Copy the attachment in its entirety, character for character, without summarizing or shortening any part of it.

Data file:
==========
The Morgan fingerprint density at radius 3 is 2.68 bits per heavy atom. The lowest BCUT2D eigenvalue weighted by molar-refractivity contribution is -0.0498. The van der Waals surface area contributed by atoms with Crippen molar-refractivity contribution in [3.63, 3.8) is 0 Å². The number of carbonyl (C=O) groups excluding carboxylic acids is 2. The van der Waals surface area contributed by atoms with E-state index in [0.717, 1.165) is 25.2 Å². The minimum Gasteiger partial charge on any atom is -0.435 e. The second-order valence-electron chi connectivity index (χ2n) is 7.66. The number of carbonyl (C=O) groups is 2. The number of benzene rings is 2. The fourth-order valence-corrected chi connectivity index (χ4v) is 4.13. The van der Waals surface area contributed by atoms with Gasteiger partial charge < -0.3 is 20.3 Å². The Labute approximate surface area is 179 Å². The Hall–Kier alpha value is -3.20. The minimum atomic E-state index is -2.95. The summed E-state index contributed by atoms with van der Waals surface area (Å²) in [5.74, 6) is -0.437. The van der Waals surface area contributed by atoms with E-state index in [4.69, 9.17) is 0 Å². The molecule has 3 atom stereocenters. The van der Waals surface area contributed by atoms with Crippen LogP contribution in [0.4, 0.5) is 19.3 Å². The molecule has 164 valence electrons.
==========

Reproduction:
The Morgan fingerprint density at radius 3 is 2.68 bits per heavy atom. The lowest BCUT2D eigenvalue weighted by molar-refractivity contribution is -0.0498. The van der Waals surface area contributed by atoms with Crippen molar-refractivity contribution in [3.63, 3.8) is 0 Å². The number of carbonyl (C=O) groups excluding carboxylic acids is 2. The van der Waals surface area contributed by atoms with E-state index in [0.717, 1.165) is 25.2 Å². The minimum Gasteiger partial charge on any atom is -0.435 e. The second-order valence-electron chi connectivity index (χ2n) is 7.66. The number of carbonyl (C=O) groups is 2. The number of benzene rings is 2. The fourth-order valence-corrected chi connectivity index (χ4v) is 4.13. The van der Waals surface area contributed by atoms with Gasteiger partial charge < -0.3 is 20.3 Å². The Labute approximate surface area is 179 Å². The Hall–Kier alpha value is -3.20. The minimum atomic E-state index is -2.95. The summed E-state index contributed by atoms with van der Waals surface area (Å²) in [5.74, 6) is -0.437. The van der Waals surface area contributed by atoms with E-state index in [4.69, 9.17) is 0 Å². The molecule has 3 atom stereocenters. The van der Waals surface area contributed by atoms with Crippen LogP contribution in [0.4, 0.5) is 19.3 Å². The molecule has 164 valence electrons.